Turning fighter jets into airliners seems crazy. Yet, it was tried many times, with manufacturers striving to put passenger cabins into military planes.
There is a simple and undeniable logic behind that: for almost the entire history of aviation, fighters were the fastest airplanes, designed to pursue and shoot down other aircraft. What if we could use that speed for transporting people?
There are many obstacles though. Most fighters were designed to be small and light and, as a result, there was little room for additional passengers, if any. The problem was exacerbated by comparatively short operational ranges: additional fuel tanks were required, further increasing weight and reducing internal volume.
Finally, most fighter aircraft – especially the jet-propelled ones – had extremely high operating costs. This inconvenience could be justified if the nation’s security is at stake, but was incompatible with commercial operations.
In the end, in comparison with other kinds of military planes – especially transporters and bombers – fighters often are the hardest airplanes to turn into airliners. But there still were a lot of people who tried.
The first World War pushed aviation from early experiments into full-scale military use and, by the end of it, thousands of aircraft performed a myriad of roles on all fronts. As the war ended, most of those aircraft – just as their pilots – were no longer needed.
Thus, cheap surplus airplanes went into civilian service in their masses, forming backbones of many early airlines. While transporters were the easiest to adapt for passenger and mail carrying service, smaller aircraft saw some use too.
For fighters, they were usually quite large and had at least two seats: an ability to carry bags of mail and a passenger was necessary. Airplanes like the Bristol F.2, the Royal Aircraft Factory S.E.5 or the Nieuport 12 A.2 – light bombers and reconnaissance aircraft with an additional fighter capability – could be used for such a role and sometimes found themselves in it after the war. The first two aircraft of Australian airline Qantas – the Avro 504K and the B.E.2 – could be considered as fighters turned into passenger aircraft, if we stretch both terms just a bit.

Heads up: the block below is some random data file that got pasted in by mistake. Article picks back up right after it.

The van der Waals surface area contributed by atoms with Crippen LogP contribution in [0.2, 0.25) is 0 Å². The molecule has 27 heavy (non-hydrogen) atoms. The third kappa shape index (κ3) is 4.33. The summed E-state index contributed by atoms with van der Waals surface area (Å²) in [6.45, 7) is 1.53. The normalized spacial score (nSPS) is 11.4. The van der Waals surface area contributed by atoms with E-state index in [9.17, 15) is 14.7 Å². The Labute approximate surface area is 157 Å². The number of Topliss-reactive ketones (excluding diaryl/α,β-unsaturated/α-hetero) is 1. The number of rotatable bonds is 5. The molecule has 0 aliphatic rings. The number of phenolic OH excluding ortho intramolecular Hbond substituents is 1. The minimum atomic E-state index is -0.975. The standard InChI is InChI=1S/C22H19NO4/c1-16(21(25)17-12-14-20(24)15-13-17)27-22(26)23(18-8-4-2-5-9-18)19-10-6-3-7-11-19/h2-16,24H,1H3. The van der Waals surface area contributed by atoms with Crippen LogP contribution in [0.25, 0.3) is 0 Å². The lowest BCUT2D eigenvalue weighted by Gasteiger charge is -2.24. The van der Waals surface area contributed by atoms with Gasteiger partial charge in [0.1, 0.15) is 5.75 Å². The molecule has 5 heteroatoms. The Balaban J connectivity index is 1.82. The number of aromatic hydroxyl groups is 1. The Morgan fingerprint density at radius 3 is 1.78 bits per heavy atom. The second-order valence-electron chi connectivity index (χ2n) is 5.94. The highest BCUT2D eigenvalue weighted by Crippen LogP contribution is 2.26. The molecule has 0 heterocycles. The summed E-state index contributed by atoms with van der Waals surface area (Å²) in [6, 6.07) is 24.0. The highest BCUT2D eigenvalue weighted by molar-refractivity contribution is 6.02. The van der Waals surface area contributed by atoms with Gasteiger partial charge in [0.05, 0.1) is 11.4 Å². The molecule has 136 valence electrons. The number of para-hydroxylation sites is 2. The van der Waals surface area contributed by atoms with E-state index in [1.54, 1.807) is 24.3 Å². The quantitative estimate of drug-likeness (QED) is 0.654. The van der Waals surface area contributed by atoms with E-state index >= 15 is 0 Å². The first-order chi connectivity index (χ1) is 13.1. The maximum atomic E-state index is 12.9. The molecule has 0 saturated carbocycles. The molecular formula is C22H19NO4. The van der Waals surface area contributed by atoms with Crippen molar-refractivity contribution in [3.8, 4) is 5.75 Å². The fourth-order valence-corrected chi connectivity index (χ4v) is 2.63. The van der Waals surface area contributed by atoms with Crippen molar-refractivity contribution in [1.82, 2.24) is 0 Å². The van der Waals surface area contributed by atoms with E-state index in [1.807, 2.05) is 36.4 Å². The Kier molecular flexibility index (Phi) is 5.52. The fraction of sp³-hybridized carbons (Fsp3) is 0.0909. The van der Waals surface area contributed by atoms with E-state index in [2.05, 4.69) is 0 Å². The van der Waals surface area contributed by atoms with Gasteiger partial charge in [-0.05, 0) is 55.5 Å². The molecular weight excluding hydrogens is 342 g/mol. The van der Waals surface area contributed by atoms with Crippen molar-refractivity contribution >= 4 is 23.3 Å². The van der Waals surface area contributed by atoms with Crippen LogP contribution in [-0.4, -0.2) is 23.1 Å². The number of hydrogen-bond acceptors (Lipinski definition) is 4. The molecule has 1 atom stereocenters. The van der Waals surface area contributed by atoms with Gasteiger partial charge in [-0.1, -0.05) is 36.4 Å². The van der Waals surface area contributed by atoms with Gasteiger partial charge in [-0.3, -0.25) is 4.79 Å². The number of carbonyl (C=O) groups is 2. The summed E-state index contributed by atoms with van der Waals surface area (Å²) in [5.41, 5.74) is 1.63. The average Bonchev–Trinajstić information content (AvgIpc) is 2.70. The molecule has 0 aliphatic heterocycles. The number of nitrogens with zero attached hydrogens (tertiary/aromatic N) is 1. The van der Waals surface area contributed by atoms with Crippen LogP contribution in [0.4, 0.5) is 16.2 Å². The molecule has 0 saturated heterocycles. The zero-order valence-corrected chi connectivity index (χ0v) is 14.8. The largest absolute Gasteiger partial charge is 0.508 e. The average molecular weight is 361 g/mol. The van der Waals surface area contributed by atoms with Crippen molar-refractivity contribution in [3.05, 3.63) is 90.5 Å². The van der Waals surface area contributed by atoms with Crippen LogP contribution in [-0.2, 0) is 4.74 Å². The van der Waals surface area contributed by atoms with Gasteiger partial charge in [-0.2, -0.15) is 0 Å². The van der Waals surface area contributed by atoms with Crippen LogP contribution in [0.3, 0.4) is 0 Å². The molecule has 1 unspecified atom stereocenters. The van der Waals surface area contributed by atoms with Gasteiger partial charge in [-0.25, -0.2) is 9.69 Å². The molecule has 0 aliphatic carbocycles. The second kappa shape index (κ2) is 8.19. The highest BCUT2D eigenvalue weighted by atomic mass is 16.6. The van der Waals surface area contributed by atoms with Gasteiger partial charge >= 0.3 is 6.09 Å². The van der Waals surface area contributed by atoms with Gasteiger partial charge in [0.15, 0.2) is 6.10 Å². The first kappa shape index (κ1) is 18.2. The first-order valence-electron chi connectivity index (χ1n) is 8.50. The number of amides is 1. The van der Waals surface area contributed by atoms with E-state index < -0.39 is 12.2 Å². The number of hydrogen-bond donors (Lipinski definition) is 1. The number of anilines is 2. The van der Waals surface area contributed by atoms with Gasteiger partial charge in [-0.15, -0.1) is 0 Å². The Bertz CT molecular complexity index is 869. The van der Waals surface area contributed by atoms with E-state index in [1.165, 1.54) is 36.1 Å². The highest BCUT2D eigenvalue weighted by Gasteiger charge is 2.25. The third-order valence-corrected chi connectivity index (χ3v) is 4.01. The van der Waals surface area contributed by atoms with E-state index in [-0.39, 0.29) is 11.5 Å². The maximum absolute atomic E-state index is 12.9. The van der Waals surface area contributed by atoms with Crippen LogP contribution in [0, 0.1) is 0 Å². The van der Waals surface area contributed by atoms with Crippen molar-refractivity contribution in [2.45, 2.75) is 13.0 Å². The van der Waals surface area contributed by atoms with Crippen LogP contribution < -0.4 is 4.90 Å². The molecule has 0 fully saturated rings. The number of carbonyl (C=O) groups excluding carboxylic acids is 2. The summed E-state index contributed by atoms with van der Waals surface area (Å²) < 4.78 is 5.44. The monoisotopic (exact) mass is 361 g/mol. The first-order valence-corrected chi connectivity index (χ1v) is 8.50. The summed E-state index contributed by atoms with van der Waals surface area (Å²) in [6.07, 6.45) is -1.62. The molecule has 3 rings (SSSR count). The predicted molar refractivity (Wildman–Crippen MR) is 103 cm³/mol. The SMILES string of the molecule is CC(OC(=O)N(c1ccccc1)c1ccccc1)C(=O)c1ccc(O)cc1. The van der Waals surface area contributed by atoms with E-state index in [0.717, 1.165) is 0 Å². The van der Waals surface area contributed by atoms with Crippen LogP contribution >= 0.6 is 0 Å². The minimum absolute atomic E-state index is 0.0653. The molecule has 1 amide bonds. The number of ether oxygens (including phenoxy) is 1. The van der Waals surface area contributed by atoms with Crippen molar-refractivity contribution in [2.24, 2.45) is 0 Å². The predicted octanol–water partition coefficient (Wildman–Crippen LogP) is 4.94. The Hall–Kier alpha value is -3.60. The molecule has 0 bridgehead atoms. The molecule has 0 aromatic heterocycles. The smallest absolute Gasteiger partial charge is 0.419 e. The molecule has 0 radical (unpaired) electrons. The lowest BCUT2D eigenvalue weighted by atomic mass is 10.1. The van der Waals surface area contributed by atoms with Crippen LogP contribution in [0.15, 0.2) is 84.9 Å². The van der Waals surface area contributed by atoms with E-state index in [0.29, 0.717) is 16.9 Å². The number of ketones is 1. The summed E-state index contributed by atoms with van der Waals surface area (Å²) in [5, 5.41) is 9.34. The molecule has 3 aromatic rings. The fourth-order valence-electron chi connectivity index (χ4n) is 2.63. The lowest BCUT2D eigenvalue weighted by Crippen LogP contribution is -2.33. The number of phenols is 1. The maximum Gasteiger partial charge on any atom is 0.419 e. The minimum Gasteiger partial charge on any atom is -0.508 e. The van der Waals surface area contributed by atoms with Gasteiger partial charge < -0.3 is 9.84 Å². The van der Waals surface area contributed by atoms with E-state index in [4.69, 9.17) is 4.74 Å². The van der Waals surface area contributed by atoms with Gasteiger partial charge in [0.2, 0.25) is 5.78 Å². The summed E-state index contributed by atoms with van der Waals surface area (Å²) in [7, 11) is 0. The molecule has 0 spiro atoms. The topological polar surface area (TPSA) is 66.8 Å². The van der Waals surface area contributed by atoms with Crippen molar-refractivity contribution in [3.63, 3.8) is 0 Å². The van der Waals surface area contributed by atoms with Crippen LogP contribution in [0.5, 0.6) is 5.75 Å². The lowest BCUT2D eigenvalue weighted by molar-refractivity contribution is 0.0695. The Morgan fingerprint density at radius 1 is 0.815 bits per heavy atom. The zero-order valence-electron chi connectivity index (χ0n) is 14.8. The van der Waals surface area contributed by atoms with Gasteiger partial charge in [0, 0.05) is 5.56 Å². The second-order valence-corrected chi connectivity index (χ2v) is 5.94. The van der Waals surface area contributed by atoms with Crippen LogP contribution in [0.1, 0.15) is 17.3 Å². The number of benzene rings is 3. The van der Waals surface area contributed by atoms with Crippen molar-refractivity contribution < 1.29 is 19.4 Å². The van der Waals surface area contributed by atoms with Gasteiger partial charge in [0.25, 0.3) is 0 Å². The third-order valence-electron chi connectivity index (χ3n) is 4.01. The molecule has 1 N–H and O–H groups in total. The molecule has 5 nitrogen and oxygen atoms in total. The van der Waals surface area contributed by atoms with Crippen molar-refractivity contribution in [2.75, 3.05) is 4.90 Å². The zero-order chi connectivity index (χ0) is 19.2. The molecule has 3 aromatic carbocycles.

Qantas Avro 504 (Image: Hudson Fysh / Wikipedia)
Even after conversions, it would be difficult to call those aircraft airliners and their use by airlines had more to do with availability than with performance.
During the interwar period, the idea of twin-seat fighters was largely forgotten and, even after the appearance of heavy fighters prior and during the Second World War, nobody thought about carrying passengers in them.
With one interesting exception though. Not really a remodeled fighter but rather a commercial aircraft heavily inspired by fighter design, the NC-800 Le Cab was a French project presented at 1946 Paris Air Show. It was intended as a four-seat airplane for aerial taxi service, an alternative for those who could not or did not want to use regular commercial aviation. Despite predicting the model of business jet chartering, the project never took off.
NC-800 Le Cab mock up
Enjoying the jet age
The Hawker Hunter was one of the most successful British subsonic jet fighters. A lot of different variants were produced and even more of them – designed. Amongst those that did not leave the drawing board was the P.1128 Huntsman: a “bizjet” conversion that would use the Hunter wings and tail, but have a redesigned fuselage for carrying 5 or 6 passengers.
Hawker P-1128 Huntsman (Image: Hawker)
Proposed in 1957, the Huntsman, if produced, could have been one of the first business jets – a lucrative market that was just picking up speed at the time. One of its early members was the North American Sabreliner: an executive and command transport which incorporated some design solutions used on the F-86 Sabre fighter jet, but had little similarity with it beyond the name and the shape of its wings and tail.
A bit clearer example of the fighter-to-airliner conversion can be seen in the early design studies for the de Havilland DH.106 Comet, the first passenger jet. One of early proposals from the mid-40s had wings and tail derived from the de Havilland Vampire, coupled with new, larger fuselage. Such a plane could work as a short-range mail plane, but in just a few years de Havilland moved away from this idea and focused on larger proposals.
By the late 50s, it was clear that the future of combat aircraft lay beyond the sound barrier and it seemed that civil aviation would follow suit. As proposals for full-sized supersonic airliners were being presented and discussed in airshows worldwide, an idea to have something like that, but smaller and adapted for military purpose, was hanging in the air.
The Dassault Mirage III had a long and bumpy history, with – for the time – very long development and the first two Mirages not going beyond the prototype. During that development, a project named Transport Léger á Réaction – a light transport for fast response – was briefly considered. It was a conversion of the Mirage III with a cabin for 6 to 8 passengers. The supersonic capability of the initial fighter jet would have been lost and the airframe would have sustained significant changes. But the military was still interested in it as a way to quickly deliver a small number of officers to remote locations, a task somewhat important for the French Foreign Legion. Despite that, the project never went beyond the initial concept design.